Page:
Australia's continental crust examined in detail


A man recording data in a field.

A geophysicist establishing a
magnetotelluric measurement
station for continuous recording
of electric and magnetic signals
in the field.

One of the most comprehensive geophysical investigations of Australia's geological makeup ever undertaken is expected to reveal unprecedented detail of the continent's crust and upper mantle.

Called AusLAMP, the Australian Lithospheric Architecture Magnetotelluric Project is a national magnetotelluric survey aimed at identifying major structures in the crust and upper mantle, including domain boundaries, faults, shear zones, sedimentary basins, fluids and thermal structure.

AusLAMP is a national survey being undertaken by Geoscience Australia in conjunction with AuScope, the Australian National Seismic Imaging Resource (ANSIR), the State and Northern Territory geological surveys, the University of Adelaide and other partners.

The Chief of Geoscience Australia's Minerals and Natural Hazards Division, Dr Andy Barnicoat, said that AusLAMP would map the electrical conductivity structure of the Australian lithosphere in 3D through the acquisition of data at around 2800 sites across Australia.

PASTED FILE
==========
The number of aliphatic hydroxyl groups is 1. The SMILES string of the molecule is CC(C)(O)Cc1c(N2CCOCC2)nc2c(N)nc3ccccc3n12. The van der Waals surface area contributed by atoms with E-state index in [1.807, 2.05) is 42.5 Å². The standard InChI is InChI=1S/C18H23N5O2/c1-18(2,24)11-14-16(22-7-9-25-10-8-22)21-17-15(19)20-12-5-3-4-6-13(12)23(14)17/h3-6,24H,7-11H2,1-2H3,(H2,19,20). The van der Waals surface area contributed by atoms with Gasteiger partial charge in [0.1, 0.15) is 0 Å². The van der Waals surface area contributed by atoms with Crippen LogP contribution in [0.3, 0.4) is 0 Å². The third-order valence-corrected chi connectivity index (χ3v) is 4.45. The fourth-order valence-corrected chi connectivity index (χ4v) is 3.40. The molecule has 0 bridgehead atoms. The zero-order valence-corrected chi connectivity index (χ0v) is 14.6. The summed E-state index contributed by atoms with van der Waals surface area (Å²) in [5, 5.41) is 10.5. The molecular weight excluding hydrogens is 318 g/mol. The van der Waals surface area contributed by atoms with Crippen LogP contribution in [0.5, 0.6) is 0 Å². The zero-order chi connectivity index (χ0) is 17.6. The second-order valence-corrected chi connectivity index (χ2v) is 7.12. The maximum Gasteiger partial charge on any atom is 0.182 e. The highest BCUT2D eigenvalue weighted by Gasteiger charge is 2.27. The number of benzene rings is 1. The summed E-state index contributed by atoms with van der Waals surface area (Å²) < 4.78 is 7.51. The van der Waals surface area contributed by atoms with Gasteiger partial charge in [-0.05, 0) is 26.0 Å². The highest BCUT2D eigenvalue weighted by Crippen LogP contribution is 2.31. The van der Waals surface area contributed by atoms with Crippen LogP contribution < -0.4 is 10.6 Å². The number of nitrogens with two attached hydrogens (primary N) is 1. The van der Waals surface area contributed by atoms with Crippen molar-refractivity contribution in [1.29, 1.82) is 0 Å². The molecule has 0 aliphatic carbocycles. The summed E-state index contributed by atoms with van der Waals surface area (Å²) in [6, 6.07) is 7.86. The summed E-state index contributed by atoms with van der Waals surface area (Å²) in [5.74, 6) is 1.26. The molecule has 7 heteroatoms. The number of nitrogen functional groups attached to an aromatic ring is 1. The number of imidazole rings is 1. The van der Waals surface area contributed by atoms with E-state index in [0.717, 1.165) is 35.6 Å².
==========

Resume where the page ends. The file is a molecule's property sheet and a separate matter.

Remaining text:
"The AusLAMP dataset will be integrated with other national datasets, such as aeromagnetic, gravity, seismic, geochemical, temperature, and geology datasets to help develop a better understanding of the lithospheric architecture and evolution at a continental scale, which is one of the significant challenges identified in the Uncover searching the deep Earth initiative of the Australian Academy of Science," Dr Barnicoat said.

"AusLAMP aligns well with the Uncover objective and the resulting dataset will be an important Earth imaging resource for researchers as well as adding to Australia's pre-competitive geoscience data to help mining companies and explorers better define areas for potential mineral and energy exploration," Dr Barnicoat said.

The magnetotelluric data collected through AusLAMP is recorded with instruments deployed over a 55 kilometre grid spacing for about one-month and ultimately, will gather data for the whole of Australia.

Geoscience Australia and the Geological Survey of Victoria have begun collecting data in eastern Victoria under AusLAMP and the project will extend to other areas in South Australia, New South Wales and Queensland shortly.

The magnetotelluric method for gathering data is used widely for mineral, petroleum and geothermal exploration, and for crust and mantle studies. The main strengths of the method are it allows a broader range of depth investigation than other geophysical techniques and it has a greater level of sensitivity to lateral and vertical electrical conductivity variations. It is useful also for distinguishing different types of rock and helping to understand geological structures and tectonic evolution.